Police are searching for a pair who conned a 72-year-old Burbank woman out of $8,000 after claiming they would let her in on a winning lottery ticket.
The woman, who police would not identify, was approached at 11:30 a.m. Oct. 13 by a woman asking for directions near the intersection of South Glenoaks Boulevard and East Valencia Avenue, according to the police report.
A man soon joined the conversation also asking for directions.
The elderly woman agreed to drive around the neighborhood with the pair to help find nearby addresses.
During the drive, the female suspect — described as a 35-year-old Latina — told her that if the three of them raised $28,000, they would be able to split a $500,000 winning lottery ticket.
The couple drove the woman to her bank where she withdrew $8,000 and placed the cash into a postal bag that allegedly contained the other two people's share of the money. She was then driven to a 7-Eleven store in North Hollywood to purchase water. When she returned to the vehicle, described as a four-door silver SUV, the couple was gone and the postal bag only contained wrapped paper.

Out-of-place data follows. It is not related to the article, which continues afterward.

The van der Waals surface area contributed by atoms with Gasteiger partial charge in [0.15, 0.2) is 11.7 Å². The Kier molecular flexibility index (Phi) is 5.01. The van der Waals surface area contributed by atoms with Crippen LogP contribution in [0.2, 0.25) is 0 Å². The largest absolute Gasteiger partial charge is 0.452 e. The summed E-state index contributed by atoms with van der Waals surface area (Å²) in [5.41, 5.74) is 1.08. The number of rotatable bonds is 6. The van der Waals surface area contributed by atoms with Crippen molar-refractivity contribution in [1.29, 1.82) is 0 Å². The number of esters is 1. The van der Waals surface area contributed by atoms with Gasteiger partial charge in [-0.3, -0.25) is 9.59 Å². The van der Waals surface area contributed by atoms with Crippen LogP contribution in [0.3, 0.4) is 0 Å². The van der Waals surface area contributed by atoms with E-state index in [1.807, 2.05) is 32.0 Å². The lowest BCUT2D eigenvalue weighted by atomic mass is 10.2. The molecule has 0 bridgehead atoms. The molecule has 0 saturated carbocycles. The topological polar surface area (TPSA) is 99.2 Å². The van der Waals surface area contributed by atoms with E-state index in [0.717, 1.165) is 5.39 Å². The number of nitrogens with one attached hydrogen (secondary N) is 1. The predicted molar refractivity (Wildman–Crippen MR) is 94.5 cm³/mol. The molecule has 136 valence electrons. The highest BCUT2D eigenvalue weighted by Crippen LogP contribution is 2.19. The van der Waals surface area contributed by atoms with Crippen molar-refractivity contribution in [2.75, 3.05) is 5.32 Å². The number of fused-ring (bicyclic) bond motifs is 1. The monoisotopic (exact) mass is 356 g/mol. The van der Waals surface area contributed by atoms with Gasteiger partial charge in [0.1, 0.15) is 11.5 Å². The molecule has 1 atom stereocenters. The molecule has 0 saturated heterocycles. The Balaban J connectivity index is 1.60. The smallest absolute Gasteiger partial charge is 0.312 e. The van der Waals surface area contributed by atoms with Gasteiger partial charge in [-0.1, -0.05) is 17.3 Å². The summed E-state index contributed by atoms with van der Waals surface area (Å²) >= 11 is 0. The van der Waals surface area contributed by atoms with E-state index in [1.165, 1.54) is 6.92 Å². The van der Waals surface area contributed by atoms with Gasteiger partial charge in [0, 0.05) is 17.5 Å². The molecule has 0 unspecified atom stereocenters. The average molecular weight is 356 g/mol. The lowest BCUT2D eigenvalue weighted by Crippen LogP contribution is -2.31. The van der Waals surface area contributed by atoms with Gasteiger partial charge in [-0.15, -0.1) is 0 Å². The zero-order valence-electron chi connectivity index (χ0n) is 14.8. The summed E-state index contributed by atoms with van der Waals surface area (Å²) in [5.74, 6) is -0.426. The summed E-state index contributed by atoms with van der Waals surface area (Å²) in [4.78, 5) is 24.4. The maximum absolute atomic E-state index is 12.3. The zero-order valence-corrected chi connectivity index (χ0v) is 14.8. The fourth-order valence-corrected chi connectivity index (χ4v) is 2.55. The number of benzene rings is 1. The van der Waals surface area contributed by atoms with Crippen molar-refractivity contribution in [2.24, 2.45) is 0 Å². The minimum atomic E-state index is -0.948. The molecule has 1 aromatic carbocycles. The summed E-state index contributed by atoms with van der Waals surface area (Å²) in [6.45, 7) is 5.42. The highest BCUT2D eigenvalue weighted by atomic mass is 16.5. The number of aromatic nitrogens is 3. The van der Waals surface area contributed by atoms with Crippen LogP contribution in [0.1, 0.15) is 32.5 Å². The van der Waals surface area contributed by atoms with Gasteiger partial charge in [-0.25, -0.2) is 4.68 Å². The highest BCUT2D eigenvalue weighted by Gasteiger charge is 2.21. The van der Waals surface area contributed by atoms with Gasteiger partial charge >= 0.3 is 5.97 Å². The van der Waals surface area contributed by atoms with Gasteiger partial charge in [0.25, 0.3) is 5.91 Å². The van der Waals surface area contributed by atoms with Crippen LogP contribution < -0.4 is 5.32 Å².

"If you didn't play the lottery, you're not going to win the lottery," said Burbank Police Sgt. Darin Ryburn. "'I need your help because I don't have a bank account' is an absolute scam."
Police officials warn that transient groups or gypsies pass through Burbank and the surrounding region two to four times a year.
"These aren't just random people they pick," Ryburn said. "They watch the victims go to the bank and go to the store to learn their habits."
Retirees and single individuals are often targeted.
Nearby Glendale has heard of similar incidents, but police officials there said they currently have no documented reports matching the couple described in the latest Burbank incident.
The woman was described as 5-foot-2 inches tall with a thin build and long, light-brown hair. She was wearing a pink blouse and light-colored pants. The man was also Latino, 50 years old with a thin build and short, spiky black hair. He was clean-shaven and wearing a long, dark-blue jacket and dark pants.
Both spoke Spanish, police said.
Officials recommended writing down license plate numbers and to always ask for identification when approached with similar propositions.
"They really found a perfect victim," Ryburn said. "And it's a shame."